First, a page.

Even within the traditional HPC modeling and simulation sector, users are increasingly turning to more sophisticated metrics for what they want out of an exascale HPC, such as efficiency (flops/watt), or data center space requirements (flops/rack). Likewise, more and more exascale plans cite the need for new machines to achieve not peak exascale, but sustained exascale on typical workloads, and even specific improvements in time to solution for an existing suite of applications. The intent of many of these new progressive requirements is to push the emphasis of exascale architectures away from pure computational performance and to instead highlight the need for a more comprehensive hardware and software ecosystem that can underwrite an effective exascale workflow. In such environments, the exascale goal means more about overall system solution value and utility than any single hardware or software metric.
Because there are so many paths to an exascale system, the field will over the next few years be filled with announcements of a first, second, and eventually an nth exascale rollout. Careful examination of what finish line each machine crossed can only help to provide insights as to what the true value of that system is and how effectively it adds to the body of knowledge within the HPC world. Each new system will no doubt serve a valuable function in its own right, but it is clear that the sector has moved beyond a one size fits all mentality, and that decision makers – both within the commercial and government sectors – need to remember this when making plans about new HPC developments, at least until the next triple in scientific notation comes along. That would be zettaflops.
HUNTSVILLE, Ala., Feb. 21 — Abaco Systems today announced the innovative SWE540 6U OpenVPX 40 Gigabit Ethernet switch. It provides high speed Ethernet connectivity for Abaco’s latest generation of high performance computing solutions such as the SBC627 single board computer and the recently-announced DSP282A digital signal processor. This enables the company to deliver significant performance upgrades for its growing range of rapidly-deployable, complete, pre-integrated mission ready systems. These solutions target high performance embedded computing (HPEC) applications requiring the transfer of large amounts of data with the lowest possible latency such as radar, surveillance, situational awareness and imaging.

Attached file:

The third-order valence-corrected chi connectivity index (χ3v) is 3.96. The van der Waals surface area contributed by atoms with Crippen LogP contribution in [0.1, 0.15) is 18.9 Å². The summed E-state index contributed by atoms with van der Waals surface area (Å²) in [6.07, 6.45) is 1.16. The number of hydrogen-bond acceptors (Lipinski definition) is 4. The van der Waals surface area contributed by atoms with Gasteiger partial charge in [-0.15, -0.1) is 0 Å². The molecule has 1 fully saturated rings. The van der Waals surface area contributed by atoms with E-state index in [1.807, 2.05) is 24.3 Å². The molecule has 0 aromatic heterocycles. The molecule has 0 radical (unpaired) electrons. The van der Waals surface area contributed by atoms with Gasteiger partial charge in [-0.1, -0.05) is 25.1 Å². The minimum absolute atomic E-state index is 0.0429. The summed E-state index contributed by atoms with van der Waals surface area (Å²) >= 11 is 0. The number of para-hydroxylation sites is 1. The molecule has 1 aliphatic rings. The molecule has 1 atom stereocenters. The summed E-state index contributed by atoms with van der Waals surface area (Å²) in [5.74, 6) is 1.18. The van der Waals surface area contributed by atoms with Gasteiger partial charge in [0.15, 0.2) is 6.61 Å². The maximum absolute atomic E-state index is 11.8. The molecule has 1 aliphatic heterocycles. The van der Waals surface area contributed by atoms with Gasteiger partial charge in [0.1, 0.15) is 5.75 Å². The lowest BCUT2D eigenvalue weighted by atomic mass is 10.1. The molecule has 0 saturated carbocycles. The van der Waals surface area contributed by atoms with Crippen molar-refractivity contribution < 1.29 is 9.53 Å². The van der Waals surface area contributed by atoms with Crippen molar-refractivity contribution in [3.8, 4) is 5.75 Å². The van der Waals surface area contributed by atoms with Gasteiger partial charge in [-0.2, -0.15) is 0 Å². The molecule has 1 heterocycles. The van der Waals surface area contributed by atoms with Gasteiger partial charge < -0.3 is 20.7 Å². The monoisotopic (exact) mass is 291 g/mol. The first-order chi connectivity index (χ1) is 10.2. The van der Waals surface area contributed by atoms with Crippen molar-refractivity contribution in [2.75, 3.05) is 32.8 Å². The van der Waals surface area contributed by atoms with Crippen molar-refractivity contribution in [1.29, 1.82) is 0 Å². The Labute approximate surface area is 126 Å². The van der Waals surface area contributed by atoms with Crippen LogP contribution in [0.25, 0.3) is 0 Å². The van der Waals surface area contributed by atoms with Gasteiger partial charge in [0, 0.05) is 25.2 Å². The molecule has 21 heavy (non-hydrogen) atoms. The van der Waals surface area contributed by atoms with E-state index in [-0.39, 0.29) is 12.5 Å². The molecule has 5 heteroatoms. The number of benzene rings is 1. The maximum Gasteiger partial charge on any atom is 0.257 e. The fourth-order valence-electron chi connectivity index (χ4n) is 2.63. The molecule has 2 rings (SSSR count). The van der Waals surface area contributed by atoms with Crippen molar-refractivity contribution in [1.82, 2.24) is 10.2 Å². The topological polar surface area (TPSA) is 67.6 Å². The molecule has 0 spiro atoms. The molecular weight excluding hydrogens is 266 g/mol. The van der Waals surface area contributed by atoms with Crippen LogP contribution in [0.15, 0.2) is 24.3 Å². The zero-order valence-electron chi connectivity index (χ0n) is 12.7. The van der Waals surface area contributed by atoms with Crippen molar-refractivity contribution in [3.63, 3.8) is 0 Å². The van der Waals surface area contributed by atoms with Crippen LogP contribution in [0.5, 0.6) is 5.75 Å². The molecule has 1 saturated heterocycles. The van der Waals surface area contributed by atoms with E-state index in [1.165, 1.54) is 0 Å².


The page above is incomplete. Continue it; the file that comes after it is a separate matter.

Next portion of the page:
The rugged SWE540 is uniquely powerful and flexible, representing the only 6U OpenVPX 40GigE switch currently available that supports full Layer 2/3 features including hardware Layer 3 forwarding at fabric speed rates. Layer 3 switching and routing is a critical requirement for advanced security and complex networks. It provides dynamic routing over standard routing protocols, enabling a flexible range of network/fabric configurations and applications.
Superior patent-pending cooling technology limits system thermal load while still enabling the SWE540 to run at peak performance, further enhancing its robust reliability.